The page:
The use of files to transfer information from one server to another - as it is shown in the above log-shipping scenarios - has a lot of shortages and is therefore a little outdated. Direct communication between programs running on different nodes is more complex but offers significant advantages: the speed of communication is incredible higher and in much cases the size of transferred data is smaller. In order to gain these benefits, PostgreSQL has implemented the streaming replication technique, which connects master and standby servers via TCP. This technique adds two additional processes: the WAL sender process at the master site and the WAL receiver process at the standby site. They exchange information about data changes in the master's database.
The communication is initiated by the standby site and must run with a database user with REPLICATION privileges. This user must be created at the master site and authorized in the master's pg_hba.conf file. The master must accept connections from the standby in general and with a certain number of processes. The authorization at the operating system level shall be done by exchanging ssh keys.
Master site: ============ -- SQL CREATE ROLE <replication_dbuser_at_master> REPLICATION ...; # postgresql.conf: allow connections from standby to master listen_addresses ='<ip_of_standby_server>' # what IP address(es) to listen on max_wal_senders = 5 # no more replication processes/connections than this number # make hot standby possible wal_level = replica # 'hot_standby' in versions prior to PG 9.6 # pg_hba.conf: one additional line (the 'all' entry doesn't apply to replication) # Allow the <replication_dbuser> to connect from standby to master host replication <replication_dbuser> <IP_of_standby_server>/32 trust Standby site: ============= # recovery.conf (this file can be created by the pg_basebackup utility, see below) standby_mode=on # activates standby mode # How to reach the master: primary_conninfo='user=<replication_dbuser_at_master_server> host=<IP_of_master_server> port=<port_of_master_server> sslmode=prefer sslcompression=1 krbsrvname=...' # postgres.conf: activate hot standby hot_standby = on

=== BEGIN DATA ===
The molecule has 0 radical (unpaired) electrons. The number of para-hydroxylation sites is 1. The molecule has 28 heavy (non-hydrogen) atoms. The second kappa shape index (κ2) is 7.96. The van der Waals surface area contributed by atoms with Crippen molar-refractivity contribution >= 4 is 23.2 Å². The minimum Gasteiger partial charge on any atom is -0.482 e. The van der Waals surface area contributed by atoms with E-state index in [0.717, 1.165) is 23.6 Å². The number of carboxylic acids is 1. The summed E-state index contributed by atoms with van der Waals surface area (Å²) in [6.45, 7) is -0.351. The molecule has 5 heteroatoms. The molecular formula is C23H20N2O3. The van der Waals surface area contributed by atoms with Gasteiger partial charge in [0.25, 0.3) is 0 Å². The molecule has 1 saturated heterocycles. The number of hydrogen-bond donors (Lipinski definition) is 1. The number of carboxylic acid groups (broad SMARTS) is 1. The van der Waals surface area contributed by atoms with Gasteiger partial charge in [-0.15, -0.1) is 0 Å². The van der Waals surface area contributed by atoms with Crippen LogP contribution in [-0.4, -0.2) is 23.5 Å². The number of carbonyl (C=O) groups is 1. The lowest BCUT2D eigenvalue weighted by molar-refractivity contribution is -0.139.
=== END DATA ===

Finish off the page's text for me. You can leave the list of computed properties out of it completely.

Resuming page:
Now you are ready to start. First, you must start the master. Second, you must transfer the complete databases from the master to the standby. And at last you start the standby. Just as the replication activities, the transfer of the databases is initiated at the standby site.
pg_basebackup -h <IP_of_master_server> -D main --wal-method=stream --checkpoint=fast -R
The utility pg_basebackup transfers everythink to the directory 'main' (shall be empty), in this case it uses the streaming methode, it initiates a checkpoint at the master site to enforce consistency of database files and WAL files, and due to the -R flag it generates the previous mentioned recovery.conf file.
The activation of the 'hot' standby is done exactly as in the previous use case.
An Additional Tool
If you have to manage a complex replication use case, you may want to check the open source project 'repmgr'. It supports you to monitor the cluster of nodes or perform a failover.